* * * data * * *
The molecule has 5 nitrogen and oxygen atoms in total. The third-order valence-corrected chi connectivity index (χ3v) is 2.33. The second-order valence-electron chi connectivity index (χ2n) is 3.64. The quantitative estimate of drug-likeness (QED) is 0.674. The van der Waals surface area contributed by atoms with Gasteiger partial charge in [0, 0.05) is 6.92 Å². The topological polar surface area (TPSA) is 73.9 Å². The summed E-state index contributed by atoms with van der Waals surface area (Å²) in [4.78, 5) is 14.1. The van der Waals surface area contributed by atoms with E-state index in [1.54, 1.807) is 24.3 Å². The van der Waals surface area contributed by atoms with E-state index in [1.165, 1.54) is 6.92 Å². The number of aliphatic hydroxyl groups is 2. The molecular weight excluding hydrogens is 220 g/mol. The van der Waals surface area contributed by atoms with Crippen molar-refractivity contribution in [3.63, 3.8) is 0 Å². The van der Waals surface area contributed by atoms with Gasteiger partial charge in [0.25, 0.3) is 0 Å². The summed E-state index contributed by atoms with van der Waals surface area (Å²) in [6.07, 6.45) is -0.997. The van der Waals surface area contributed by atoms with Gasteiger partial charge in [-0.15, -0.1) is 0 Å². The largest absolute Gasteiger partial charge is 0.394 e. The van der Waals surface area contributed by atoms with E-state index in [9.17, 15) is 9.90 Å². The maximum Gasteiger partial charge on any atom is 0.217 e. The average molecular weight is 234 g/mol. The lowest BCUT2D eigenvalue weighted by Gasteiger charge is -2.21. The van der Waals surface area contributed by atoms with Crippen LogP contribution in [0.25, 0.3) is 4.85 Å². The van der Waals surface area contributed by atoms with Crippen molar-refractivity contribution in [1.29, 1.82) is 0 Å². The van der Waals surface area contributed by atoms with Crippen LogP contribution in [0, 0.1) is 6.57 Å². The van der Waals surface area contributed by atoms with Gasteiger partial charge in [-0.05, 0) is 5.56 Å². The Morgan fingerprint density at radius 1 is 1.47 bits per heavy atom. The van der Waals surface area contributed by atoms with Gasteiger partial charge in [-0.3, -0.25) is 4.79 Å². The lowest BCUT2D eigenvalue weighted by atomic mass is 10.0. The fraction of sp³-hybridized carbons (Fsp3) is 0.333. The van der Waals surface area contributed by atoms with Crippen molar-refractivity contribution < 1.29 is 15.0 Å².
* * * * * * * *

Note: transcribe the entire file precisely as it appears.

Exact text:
The molecule has 5 nitrogen and oxygen atoms in total. The third-order valence-corrected chi connectivity index (χ3v) is 2.33. The second-order valence-electron chi connectivity index (χ2n) is 3.64. The quantitative estimate of drug-likeness (QED) is 0.674. The van der Waals surface area contributed by atoms with Gasteiger partial charge in [0, 0.05) is 6.92 Å². The topological polar surface area (TPSA) is 73.9 Å². The summed E-state index contributed by atoms with van der Waals surface area (Å²) in [4.78, 5) is 14.1. The van der Waals surface area contributed by atoms with E-state index in [1.54, 1.807) is 24.3 Å². The van der Waals surface area contributed by atoms with E-state index in [1.165, 1.54) is 6.92 Å². The number of aliphatic hydroxyl groups is 2. The molecular weight excluding hydrogens is 220 g/mol. The van der Waals surface area contributed by atoms with Crippen molar-refractivity contribution in [3.63, 3.8) is 0 Å². The van der Waals surface area contributed by atoms with Gasteiger partial charge in [0.25, 0.3) is 0 Å². The summed E-state index contributed by atoms with van der Waals surface area (Å²) in [6.07, 6.45) is -0.997. The van der Waals surface area contributed by atoms with Gasteiger partial charge in [-0.15, -0.1) is 0 Å². The largest absolute Gasteiger partial charge is 0.394 e. The van der Waals surface area contributed by atoms with E-state index in [9.17, 15) is 9.90 Å². The maximum Gasteiger partial charge on any atom is 0.217 e. The average molecular weight is 234 g/mol. The lowest BCUT2D eigenvalue weighted by Gasteiger charge is -2.21. The van der Waals surface area contributed by atoms with Crippen LogP contribution in [0.25, 0.3) is 4.85 Å². The van der Waals surface area contributed by atoms with Crippen molar-refractivity contribution in [1.29, 1.82) is 0 Å². The van der Waals surface area contributed by atoms with Crippen LogP contribution in [0, 0.1) is 6.57 Å². The van der Waals surface area contributed by atoms with Gasteiger partial charge in [-0.05, 0) is 5.56 Å². The Morgan fingerprint density at radius 1 is 1.47 bits per heavy atom. The van der Waals surface area contributed by atoms with Gasteiger partial charge in [-0.3, -0.25) is 4.79 Å². The lowest BCUT2D eigenvalue weighted by atomic mass is 10.0. The fraction of sp³-hybridized carbons (Fsp3) is 0.333. The van der Waals surface area contributed by atoms with Crippen molar-refractivity contribution < 1.29 is 15.0 Å².